Rutland State Airport (RUT) has two flights a day to Boston Logan and one on weekends.
Another alternative is the Manchester Airport (MHT) in New Hampshire as it serves as an alternate hub for all of northern New England and is a 3 hour or less drive to just about anywhere in Vermont.
Montreal's Pierre Elliott Trudeau Airport  (IATA: YUL) (formerly Dorval Airport) is another alternative.
There are two Amtrak trains that service Vermont:
The "Vermonter" with daily service between Washington, D.C., New York and St. Albans, Vermont makes nine stops in Vermont.
The "Ethan Allen Express" with daily service between New York and Rutland, Vermont.
Driving access to Vermont is Interstate 91 that runs north-south and Interstate 89 that runs northwest-southeast.
Ferry service is available from three locations in Vermont that provides access to New York across Lake Champlain from Burlington,VT to Port Kent, NY, Grand Isle, VT to Plattsburgh, NY and Charlotte, VT to Essex, NY.
Vermont State House
Vermont State House, 115 State St., Montpelier. This golden-domed building is the most notable in the capital and is the meeting-place of the Vermont Legislature. The building is open to the public.
Burlington Waterfront and Church Street, Burlington. This charming pedestrian and waterfront area along Lake Champlain is home to galleries, shops, and restaurants where you can find live music, an excellent sampling of local micro-brews, and great people-watching. Home to what may be Vermont's only "urban" nightlife.
Fall Foliage During September and October, Vermont's wooded mountains burst into fiery color. Hotels, restaurants, and roads fill quickly during this season, so make reservations early. Columbus Day weekend is usually the most crowded. The small geographical size and rural character of the state make it easy to view foliage from almost any location. Bus and bicycle tours will often guide tourists to the best foliage-viewing areas. Several ski resorts in the region offer foliage-viewing ski-lift rides to mountaintop overlooks. Foliage season begins in mid to late September, with color increasing day by day until "peak" around the first or second week of October. During peak, most deciduous trees will display some color change. Maples will blaze orange and red; birches, ash, and aspen will glow yellow; and oaks will turn a warm purplish-brown. After peak, the leaves drop and color quickly fades from the hillsides over the next week or so. Foliage change is partially triggered by cold, so "peak" will arrive sooner in the north of the state and at higher elevations, moving south and down during the season. Bring warm clothing and an umbrella, as the New England weather can be unpredictable.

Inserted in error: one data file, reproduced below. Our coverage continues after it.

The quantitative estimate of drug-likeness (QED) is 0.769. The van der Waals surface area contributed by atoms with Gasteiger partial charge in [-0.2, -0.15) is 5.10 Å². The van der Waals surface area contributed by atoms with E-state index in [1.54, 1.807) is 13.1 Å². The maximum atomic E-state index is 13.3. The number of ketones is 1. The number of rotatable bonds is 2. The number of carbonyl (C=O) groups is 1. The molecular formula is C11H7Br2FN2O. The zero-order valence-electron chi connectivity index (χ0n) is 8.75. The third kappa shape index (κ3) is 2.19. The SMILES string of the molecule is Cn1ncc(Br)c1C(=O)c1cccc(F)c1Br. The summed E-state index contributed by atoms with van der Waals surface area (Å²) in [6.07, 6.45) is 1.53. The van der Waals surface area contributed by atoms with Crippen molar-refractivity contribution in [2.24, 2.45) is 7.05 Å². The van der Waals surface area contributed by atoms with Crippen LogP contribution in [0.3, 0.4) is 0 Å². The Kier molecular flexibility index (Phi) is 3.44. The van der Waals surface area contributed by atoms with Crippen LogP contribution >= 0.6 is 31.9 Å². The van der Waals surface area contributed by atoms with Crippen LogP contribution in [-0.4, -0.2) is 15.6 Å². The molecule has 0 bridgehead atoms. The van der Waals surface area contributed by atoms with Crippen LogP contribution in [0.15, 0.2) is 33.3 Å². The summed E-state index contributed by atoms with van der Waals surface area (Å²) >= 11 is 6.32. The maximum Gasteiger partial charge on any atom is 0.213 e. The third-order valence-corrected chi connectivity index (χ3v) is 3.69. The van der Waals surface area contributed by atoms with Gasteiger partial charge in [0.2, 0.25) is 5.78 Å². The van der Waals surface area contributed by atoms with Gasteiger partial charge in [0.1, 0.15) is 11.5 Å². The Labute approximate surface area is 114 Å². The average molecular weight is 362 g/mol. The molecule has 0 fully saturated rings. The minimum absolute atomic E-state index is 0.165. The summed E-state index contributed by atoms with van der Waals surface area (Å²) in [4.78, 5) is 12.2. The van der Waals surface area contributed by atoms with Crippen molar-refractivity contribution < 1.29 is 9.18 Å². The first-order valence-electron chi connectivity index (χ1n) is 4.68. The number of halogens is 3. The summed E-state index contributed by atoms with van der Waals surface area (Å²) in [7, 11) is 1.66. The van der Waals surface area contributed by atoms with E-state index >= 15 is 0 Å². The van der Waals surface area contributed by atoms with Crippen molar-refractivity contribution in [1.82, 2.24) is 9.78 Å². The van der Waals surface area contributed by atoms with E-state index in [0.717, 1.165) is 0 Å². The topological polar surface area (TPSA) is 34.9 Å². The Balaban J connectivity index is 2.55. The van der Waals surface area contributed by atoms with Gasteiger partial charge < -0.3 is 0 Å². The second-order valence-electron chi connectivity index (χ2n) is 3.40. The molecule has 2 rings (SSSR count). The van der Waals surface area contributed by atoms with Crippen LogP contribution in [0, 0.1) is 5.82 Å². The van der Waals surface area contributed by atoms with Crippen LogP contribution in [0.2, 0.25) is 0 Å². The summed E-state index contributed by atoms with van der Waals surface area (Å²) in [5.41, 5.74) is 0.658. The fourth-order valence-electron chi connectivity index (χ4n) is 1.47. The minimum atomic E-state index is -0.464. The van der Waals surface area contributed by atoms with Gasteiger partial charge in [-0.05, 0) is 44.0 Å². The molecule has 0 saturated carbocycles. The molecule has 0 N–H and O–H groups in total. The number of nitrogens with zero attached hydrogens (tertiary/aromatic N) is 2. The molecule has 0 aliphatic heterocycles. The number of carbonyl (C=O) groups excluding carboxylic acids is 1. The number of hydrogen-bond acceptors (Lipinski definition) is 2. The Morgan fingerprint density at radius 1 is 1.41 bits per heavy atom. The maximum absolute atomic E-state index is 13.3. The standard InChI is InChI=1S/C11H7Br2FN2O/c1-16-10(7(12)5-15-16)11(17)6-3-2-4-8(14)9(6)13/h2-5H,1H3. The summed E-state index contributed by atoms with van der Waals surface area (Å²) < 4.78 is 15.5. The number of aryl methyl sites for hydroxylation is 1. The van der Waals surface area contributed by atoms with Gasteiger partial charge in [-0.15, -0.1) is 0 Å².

Manchester Center is a town in southern Vermont, nestled at the foot of 3,816-foot Mount Equinox. It's tranquil old-world atmosphere and Manchester Center a shopper's paradise that is completely different from the village with its signs, sights and many shops. Manchester (Vermont) is also home to Hildene, Robert Todd Lincoln's 412-acre summer estate
Maple syrup products and cheddar cheeses are the foods for which Vermont is most famous.
There are many outstanding restaurants throughout Vermont that use local produce. Burlington, the largest population center in the state, has the most variety of restaurants, but there are gems hidden even in the smallest towns, like Hardwick and Plainfield. Vermont also offers a variety of ways to see the farm to table connection, from guided tours of the people and places behind the flavors of Vermont to on-farm lodging.
Vermont is home to some very original and high quality breweries. When in the Green Mountain State, stop by for a tour or look for titles from some of these fine companies:
Alchemist Pub & Brewery, 23 So. Main St., Waterbury, +1 802 244-4120, . Very good beer, but only available at the brew pub. Just in Waterbury from the Stowe exit on the Interstate. They also have an excellent selection of single malt Scotch.
Vermont has one of the lowest crime rates of any state in the country. Outdoor hazards are much more common. Avoid wilderness areas during hunting seasons (November) when accidental shootings can occur. Always stay on marked ski trails while skiing. The areas around resorts may be trackless wilderness, and the cold is potentially deadly. Use good outdoor safety practices when hiking, boating, and biking.